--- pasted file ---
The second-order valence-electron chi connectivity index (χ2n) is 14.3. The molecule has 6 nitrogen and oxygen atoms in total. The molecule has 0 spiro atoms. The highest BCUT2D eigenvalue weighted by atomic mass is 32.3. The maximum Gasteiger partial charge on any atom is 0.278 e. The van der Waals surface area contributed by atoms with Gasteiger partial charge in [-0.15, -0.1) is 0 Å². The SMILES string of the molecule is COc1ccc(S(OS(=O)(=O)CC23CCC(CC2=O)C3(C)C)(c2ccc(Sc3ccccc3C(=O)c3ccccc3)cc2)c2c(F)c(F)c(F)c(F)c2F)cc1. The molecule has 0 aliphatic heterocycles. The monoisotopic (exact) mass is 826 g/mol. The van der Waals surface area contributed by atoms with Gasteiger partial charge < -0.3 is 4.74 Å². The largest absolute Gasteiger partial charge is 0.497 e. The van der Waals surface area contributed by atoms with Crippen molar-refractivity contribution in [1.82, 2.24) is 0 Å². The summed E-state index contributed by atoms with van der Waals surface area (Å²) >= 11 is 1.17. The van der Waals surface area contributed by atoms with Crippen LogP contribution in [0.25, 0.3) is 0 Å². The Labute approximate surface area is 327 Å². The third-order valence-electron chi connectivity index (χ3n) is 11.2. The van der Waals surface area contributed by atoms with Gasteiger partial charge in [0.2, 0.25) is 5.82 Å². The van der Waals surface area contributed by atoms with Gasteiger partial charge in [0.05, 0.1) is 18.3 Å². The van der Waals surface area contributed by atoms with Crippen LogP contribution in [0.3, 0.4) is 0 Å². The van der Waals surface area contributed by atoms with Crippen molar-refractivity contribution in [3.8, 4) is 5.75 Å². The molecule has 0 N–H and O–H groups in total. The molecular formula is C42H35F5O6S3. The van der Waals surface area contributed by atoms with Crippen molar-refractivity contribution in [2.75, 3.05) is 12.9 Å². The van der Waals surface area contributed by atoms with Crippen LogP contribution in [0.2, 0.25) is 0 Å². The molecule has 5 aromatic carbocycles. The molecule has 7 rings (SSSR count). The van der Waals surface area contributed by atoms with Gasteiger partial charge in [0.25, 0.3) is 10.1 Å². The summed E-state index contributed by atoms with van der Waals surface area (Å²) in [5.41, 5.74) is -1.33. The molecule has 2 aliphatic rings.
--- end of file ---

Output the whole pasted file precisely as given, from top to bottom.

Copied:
The second-order valence-electron chi connectivity index (χ2n) is 14.3. The molecule has 6 nitrogen and oxygen atoms in total. The molecule has 0 spiro atoms. The highest BCUT2D eigenvalue weighted by atomic mass is 32.3. The maximum Gasteiger partial charge on any atom is 0.278 e. The van der Waals surface area contributed by atoms with Gasteiger partial charge in [-0.15, -0.1) is 0 Å². The SMILES string of the molecule is COc1ccc(S(OS(=O)(=O)CC23CCC(CC2=O)C3(C)C)(c2ccc(Sc3ccccc3C(=O)c3ccccc3)cc2)c2c(F)c(F)c(F)c(F)c2F)cc1. The molecule has 0 aliphatic heterocycles. The monoisotopic (exact) mass is 826 g/mol. The van der Waals surface area contributed by atoms with Gasteiger partial charge < -0.3 is 4.74 Å². The largest absolute Gasteiger partial charge is 0.497 e. The van der Waals surface area contributed by atoms with Crippen molar-refractivity contribution in [1.82, 2.24) is 0 Å². The summed E-state index contributed by atoms with van der Waals surface area (Å²) >= 11 is 1.17. The van der Waals surface area contributed by atoms with Crippen LogP contribution in [0.25, 0.3) is 0 Å². The Labute approximate surface area is 327 Å². The third-order valence-electron chi connectivity index (χ3n) is 11.2. The van der Waals surface area contributed by atoms with Gasteiger partial charge in [0.2, 0.25) is 5.82 Å². The van der Waals surface area contributed by atoms with Gasteiger partial charge in [0.05, 0.1) is 18.3 Å². The van der Waals surface area contributed by atoms with Crippen LogP contribution in [0.3, 0.4) is 0 Å². The van der Waals surface area contributed by atoms with Crippen molar-refractivity contribution in [3.8, 4) is 5.75 Å². The molecule has 0 N–H and O–H groups in total. The molecular formula is C42H35F5O6S3. The van der Waals surface area contributed by atoms with Crippen molar-refractivity contribution in [2.75, 3.05) is 12.9 Å². The van der Waals surface area contributed by atoms with Crippen LogP contribution in [0.2, 0.25) is 0 Å². The molecule has 5 aromatic carbocycles. The molecule has 7 rings (SSSR count). The van der Waals surface area contributed by atoms with Gasteiger partial charge in [0.25, 0.3) is 10.1 Å². The summed E-state index contributed by atoms with van der Waals surface area (Å²) in [5.41, 5.74) is -1.33. The molecule has 2 aliphatic rings.